Candidates ignoring blacks, study says Urban League says blacks' plight is worse.


WASHINGTON -- At a time of economic despair for many black Americans, the civil rights and economic concerns of African Americans have been virtually ignored in the 1992 presidential race, according to a new report by the National Urban League.

The civil rights group's 17th annual assessment of "The State of Black America," to be released today, concludes that problems in housing, the economy and education have deepened for black Americans, according to researchers who prepared it.

The report aims its harshest criticism at the racial rhetoric of politicians and their lack of commitment to civil rights.

"Demagogues, bigots, and political chameleons of both major political parties fan the flame of divisiveness by using code words like 'crime in the streets,' 'welfare mothers,' and 'quotas,' " Bernard Watson, president of the William Penn Foundation, a Philadelphia philanthropic agency, writes in the report.

Urban League President John Jacob was expected at a news conference to urge the presidential candidates to avoid race-baiting and to include black Americans in their focus on the economic downturn.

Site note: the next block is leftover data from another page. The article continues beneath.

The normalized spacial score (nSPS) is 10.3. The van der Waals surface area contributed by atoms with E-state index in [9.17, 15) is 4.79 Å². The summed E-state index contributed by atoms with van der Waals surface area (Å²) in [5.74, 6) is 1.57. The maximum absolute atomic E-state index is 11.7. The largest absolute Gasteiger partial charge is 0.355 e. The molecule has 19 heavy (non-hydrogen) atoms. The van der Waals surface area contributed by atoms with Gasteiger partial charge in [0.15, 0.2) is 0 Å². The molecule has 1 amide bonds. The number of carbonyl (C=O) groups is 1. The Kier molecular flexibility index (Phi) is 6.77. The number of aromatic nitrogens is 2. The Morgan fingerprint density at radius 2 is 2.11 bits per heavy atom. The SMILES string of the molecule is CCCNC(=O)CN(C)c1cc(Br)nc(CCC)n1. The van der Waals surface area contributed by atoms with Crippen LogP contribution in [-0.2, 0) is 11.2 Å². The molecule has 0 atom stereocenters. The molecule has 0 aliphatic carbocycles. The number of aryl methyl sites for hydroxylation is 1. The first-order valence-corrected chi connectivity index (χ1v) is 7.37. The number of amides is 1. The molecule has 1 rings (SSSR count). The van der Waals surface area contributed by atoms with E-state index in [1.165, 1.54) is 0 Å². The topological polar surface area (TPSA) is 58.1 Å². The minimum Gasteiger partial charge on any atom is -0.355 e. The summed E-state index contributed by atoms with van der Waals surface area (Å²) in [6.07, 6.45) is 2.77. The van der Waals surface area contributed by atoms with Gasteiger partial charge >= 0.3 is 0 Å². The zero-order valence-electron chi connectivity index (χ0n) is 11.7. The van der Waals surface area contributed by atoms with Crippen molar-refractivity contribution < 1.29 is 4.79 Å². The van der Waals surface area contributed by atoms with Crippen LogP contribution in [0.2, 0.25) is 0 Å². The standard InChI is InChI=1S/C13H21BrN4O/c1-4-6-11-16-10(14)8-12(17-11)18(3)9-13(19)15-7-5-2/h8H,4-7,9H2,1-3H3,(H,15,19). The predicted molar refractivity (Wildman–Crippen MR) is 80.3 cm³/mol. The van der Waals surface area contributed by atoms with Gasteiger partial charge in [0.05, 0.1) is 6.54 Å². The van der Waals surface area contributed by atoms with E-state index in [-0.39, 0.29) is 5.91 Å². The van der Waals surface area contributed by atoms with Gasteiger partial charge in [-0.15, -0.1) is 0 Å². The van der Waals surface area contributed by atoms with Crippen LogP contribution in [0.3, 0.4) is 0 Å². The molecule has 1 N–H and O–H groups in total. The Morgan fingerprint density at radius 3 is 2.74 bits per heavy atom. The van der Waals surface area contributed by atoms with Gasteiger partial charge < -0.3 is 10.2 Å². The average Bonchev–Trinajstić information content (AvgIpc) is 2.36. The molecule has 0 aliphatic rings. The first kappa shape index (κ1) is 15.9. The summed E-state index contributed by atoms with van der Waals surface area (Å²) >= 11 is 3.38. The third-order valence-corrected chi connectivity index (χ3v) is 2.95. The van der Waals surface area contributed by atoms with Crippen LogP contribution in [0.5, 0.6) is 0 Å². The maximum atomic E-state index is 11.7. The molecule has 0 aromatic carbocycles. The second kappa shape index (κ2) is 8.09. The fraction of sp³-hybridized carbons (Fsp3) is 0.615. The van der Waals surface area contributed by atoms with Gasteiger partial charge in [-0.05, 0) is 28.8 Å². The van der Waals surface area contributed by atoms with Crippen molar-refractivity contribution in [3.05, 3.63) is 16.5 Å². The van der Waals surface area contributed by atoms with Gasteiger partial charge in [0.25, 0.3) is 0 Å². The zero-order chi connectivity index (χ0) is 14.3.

Thus far, the candidates don't seem to be listening. Economist Julianne Malveaux, a member of the National Citizens Commission on African-American Education, says in the report, "Issues of African-American parity have receded to the policy sidelines."

With politicians in both major parties courting middle-income voters, there has been plenty of talk about middle-income tax cuts but little about lifting up the poor, the report was expected to note, and much debate about health care for the uninsured but little about help for the crumbling inner cities.

The lack of an urban political agenda -- more than 57 percent of blacks live in central cities -- comes despite some grim indicators of the status of poor, black Americans.

Last month, the Center on Budget and Policy Priorities, a liberal Washington research organization, reported that 40 states had cut or frozen the main cash aid program for poor families, Aid to Families With Dependent Children. And the U.S. Conference of Mayors said the number of homeless and hungry people seeking emergency help in the nation's major cities had increased sharply.

But with Jesse Jackson sitting out the campaign, Ms. Malveaux said, "it is not likely that any of the Democratic contenders will make civil rights and parity a central part of their 1992 agenda."

Moreover, she said, "It is clear that President George Bush, he of the 'Willie Horton ad' and the 'quota bill' description of the Civil Rights Act of 1992, will continue using racial rhetoric to score political points."

In the economic section of the report, David Swinton, professor of economics at Jackson State University in Mississippi, said that "for two decades, there has been no consistent progress in improving the relative position of the African-American population as a whole."

He said the economic data "once again reveal that blacks continue to have low current incomes, high rates of poverty, low participation in the higher-income classes, and low labor market status."

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